This scenario has played out many times over the decades and more so recently. You email a candidate or call an applicant and one of the first questions the person asks is, “how much does this role pay?” Recruiters and hiring managers for decades have considered this question a faux pas on the candidate’s part. It is not a question someone interested in the role and company should ask. Even in job search and interviewing training for job seekers, it is often said don’t ask about salary upfront…instead talk about the company, your value, etc. This is just a given…isn’t it?
I have seen job seekers lament online that after asking about the salary they are rejected from consideration. They receive an email or text message like “thanks for your message. Unfortunately, you are not the kind of employee we want to work with us. Yes, salary is an important element of the job, but first and foremost we are looking for people who are passionate about our ideas and projects and have a focus on us as people.”
Recruiters and hiring managers assume that asking about salary upfront means the candidate is more interested in pay than interested in the company or role. But is this really the case?
I am currently between positions and actively job-seeking and so my resume is publically posted. I can tell you from experience that often I get phone calls about contract and perm roles and that I ask about the salary upfront. Not because of any lack of interest in the company, projects, or people, but instead because I respect their time and mine. I have lost count of how many times I have been called about roles over the years, asked about the salary upfront, and found out that their budgeted salary was 25% to 50% lower than my current pay. There was no way this was going to work out…no matter how awesome the company and role were. I have bills to pay and I can not take a 50% or even a 25% pay cut. This happens regularly. And it is not because I am paid far above market rates. I have recently been told by a couple of peers that I am underpricing myself at below market for my experience.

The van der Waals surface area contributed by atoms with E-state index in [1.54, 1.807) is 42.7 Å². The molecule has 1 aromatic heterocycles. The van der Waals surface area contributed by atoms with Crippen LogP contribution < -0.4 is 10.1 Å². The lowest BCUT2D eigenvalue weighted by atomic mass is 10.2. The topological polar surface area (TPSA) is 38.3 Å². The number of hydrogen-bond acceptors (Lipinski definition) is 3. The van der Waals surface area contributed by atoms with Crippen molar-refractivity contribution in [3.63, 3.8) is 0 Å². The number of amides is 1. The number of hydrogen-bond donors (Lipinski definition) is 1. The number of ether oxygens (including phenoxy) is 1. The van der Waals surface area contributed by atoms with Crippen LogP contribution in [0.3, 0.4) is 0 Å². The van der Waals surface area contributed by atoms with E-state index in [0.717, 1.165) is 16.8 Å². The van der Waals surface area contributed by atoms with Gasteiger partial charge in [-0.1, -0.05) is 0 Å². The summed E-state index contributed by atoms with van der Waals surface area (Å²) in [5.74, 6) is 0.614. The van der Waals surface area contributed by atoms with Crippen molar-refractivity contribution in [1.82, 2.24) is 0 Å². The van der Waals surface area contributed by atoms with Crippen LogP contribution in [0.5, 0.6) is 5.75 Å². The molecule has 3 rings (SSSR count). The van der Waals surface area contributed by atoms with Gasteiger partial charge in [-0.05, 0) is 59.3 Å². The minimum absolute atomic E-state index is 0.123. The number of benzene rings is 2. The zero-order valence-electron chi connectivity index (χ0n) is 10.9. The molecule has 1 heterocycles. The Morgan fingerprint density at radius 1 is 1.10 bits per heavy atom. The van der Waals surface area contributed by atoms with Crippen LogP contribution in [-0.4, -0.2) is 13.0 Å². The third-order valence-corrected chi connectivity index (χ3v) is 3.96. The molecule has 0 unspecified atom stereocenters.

Now imagine what it is like for a highly in-demand role like Java developer or such. These candidates often don’t post their resumes publically because as soon as they do they get over a hundred emails and dozens of phone calls about potential roles. However, even when not posting a resume, they are contacted regularly (perhaps by LinkedIn Inmail). Many of these roles may not even pay close to what the person is currently making. As such, doesn’t it make sense that they would want to get the salary hurdle out of the way as soon as possible?
Salary is one of the “hurdle” questions that I ask candidates upfront when screening them for roles. I ask about expectations regarding salary, percentage time in the office, commute distance, and whether sponsorship is needed in some way. These are make-or-break questions. It doesn’t matter how interested the candidate is in a company or the role…if one or more of the make-or-break questions are not a fit. Take sponsorship for example. If the company doesn’t offer sponsorship, and a candidate asks upfront, “is this role open to H1Bs?” – a recruiter or hiring manager would probably not look unfavorably upon this question and think that the person is only interested in sponsorship and has no interest in the company or role. Instead, it is respect for time and knowing that this is a make-or-break question. What is our problem with candidates having the same respect for time and getting make-or-break questions out of the way like “what is the salary range for this role?”